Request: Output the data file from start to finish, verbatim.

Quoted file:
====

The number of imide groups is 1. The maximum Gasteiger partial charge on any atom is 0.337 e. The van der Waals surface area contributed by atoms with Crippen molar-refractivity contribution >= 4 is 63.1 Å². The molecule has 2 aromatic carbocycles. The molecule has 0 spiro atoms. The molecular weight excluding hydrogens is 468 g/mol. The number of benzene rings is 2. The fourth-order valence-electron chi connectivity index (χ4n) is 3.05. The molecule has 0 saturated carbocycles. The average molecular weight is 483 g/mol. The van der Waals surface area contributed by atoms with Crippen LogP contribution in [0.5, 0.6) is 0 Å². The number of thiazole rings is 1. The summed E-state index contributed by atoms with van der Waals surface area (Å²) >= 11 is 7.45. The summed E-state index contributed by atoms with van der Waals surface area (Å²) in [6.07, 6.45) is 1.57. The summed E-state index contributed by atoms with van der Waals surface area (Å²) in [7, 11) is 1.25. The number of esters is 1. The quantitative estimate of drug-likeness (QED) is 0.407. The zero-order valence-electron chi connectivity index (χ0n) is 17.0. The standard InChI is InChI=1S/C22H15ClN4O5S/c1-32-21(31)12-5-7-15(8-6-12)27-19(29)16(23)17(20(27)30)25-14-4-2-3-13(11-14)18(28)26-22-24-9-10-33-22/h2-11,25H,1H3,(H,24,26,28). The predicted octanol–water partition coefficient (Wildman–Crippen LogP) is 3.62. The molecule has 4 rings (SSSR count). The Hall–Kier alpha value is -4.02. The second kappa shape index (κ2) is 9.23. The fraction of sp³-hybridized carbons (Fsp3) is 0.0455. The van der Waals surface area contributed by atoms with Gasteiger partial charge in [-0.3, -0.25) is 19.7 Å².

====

The number of imide groups is 1. The maximum Gasteiger partial charge on any atom is 0.337 e. The van der Waals surface area contributed by atoms with Crippen molar-refractivity contribution >= 4 is 63.1 Å². The molecule has 2 aromatic carbocycles. The molecule has 0 spiro atoms. The molecular weight excluding hydrogens is 468 g/mol. The number of benzene rings is 2. The fourth-order valence-electron chi connectivity index (χ4n) is 3.05. The molecule has 0 saturated carbocycles. The average molecular weight is 483 g/mol. The van der Waals surface area contributed by atoms with Crippen LogP contribution in [0.5, 0.6) is 0 Å². The number of thiazole rings is 1. The summed E-state index contributed by atoms with van der Waals surface area (Å²) >= 11 is 7.45. The summed E-state index contributed by atoms with van der Waals surface area (Å²) in [6.07, 6.45) is 1.57. The summed E-state index contributed by atoms with van der Waals surface area (Å²) in [7, 11) is 1.25. The number of esters is 1. The quantitative estimate of drug-likeness (QED) is 0.407. The zero-order valence-electron chi connectivity index (χ0n) is 17.0. The standard InChI is InChI=1S/C22H15ClN4O5S/c1-32-21(31)12-5-7-15(8-6-12)27-19(29)16(23)17(20(27)30)25-14-4-2-3-13(11-14)18(28)26-22-24-9-10-33-22/h2-11,25H,1H3,(H,24,26,28). The predicted octanol–water partition coefficient (Wildman–Crippen LogP) is 3.62. The molecule has 4 rings (SSSR count). The Hall–Kier alpha value is -4.02. The second kappa shape index (κ2) is 9.23. The fraction of sp³-hybridized carbons (Fsp3) is 0.0455. The van der Waals surface area contributed by atoms with Gasteiger partial charge in [-0.3, -0.25) is 19.7 Å².